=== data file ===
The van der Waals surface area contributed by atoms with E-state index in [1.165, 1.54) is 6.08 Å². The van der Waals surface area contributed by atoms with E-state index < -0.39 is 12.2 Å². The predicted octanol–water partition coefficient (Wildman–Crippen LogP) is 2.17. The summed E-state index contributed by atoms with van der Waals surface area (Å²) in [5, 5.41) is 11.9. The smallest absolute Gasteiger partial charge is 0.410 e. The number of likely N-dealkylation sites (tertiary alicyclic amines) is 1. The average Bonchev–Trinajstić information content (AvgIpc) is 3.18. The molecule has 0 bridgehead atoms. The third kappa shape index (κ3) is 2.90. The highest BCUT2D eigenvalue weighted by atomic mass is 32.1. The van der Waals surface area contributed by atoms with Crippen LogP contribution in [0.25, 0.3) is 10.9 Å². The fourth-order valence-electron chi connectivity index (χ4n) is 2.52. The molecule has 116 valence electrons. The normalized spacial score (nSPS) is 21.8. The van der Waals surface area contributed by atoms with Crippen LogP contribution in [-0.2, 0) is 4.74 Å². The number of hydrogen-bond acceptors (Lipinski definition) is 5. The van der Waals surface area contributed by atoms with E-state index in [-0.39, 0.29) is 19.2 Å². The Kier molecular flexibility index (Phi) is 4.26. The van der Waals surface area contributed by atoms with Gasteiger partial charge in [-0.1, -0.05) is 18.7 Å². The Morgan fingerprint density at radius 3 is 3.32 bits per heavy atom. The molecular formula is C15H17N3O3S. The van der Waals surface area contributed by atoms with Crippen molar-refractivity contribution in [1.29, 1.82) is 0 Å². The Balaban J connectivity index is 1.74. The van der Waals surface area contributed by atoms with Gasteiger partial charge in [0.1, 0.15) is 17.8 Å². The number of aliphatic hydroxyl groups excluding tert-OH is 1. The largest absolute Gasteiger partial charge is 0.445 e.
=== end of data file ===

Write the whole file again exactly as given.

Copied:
The van der Waals surface area contributed by atoms with E-state index in [1.165, 1.54) is 6.08 Å². The van der Waals surface area contributed by atoms with E-state index < -0.39 is 12.2 Å². The predicted octanol–water partition coefficient (Wildman–Crippen LogP) is 2.17. The summed E-state index contributed by atoms with van der Waals surface area (Å²) in [5, 5.41) is 11.9. The smallest absolute Gasteiger partial charge is 0.410 e. The number of likely N-dealkylation sites (tertiary alicyclic amines) is 1. The average Bonchev–Trinajstić information content (AvgIpc) is 3.18. The molecule has 0 bridgehead atoms. The third kappa shape index (κ3) is 2.90. The highest BCUT2D eigenvalue weighted by atomic mass is 32.1. The van der Waals surface area contributed by atoms with Crippen LogP contribution in [0.25, 0.3) is 10.9 Å². The fourth-order valence-electron chi connectivity index (χ4n) is 2.52. The molecule has 116 valence electrons. The normalized spacial score (nSPS) is 21.8. The van der Waals surface area contributed by atoms with Crippen LogP contribution in [-0.2, 0) is 4.74 Å². The number of hydrogen-bond acceptors (Lipinski definition) is 5. The van der Waals surface area contributed by atoms with E-state index in [-0.39, 0.29) is 19.2 Å². The Kier molecular flexibility index (Phi) is 4.26. The van der Waals surface area contributed by atoms with Gasteiger partial charge in [-0.1, -0.05) is 18.7 Å². The Morgan fingerprint density at radius 3 is 3.32 bits per heavy atom. The molecular formula is C15H17N3O3S. The van der Waals surface area contributed by atoms with Crippen molar-refractivity contribution in [1.29, 1.82) is 0 Å². The Balaban J connectivity index is 1.74. The van der Waals surface area contributed by atoms with Gasteiger partial charge in [0.1, 0.15) is 17.8 Å². The number of aliphatic hydroxyl groups excluding tert-OH is 1. The largest absolute Gasteiger partial charge is 0.445 e.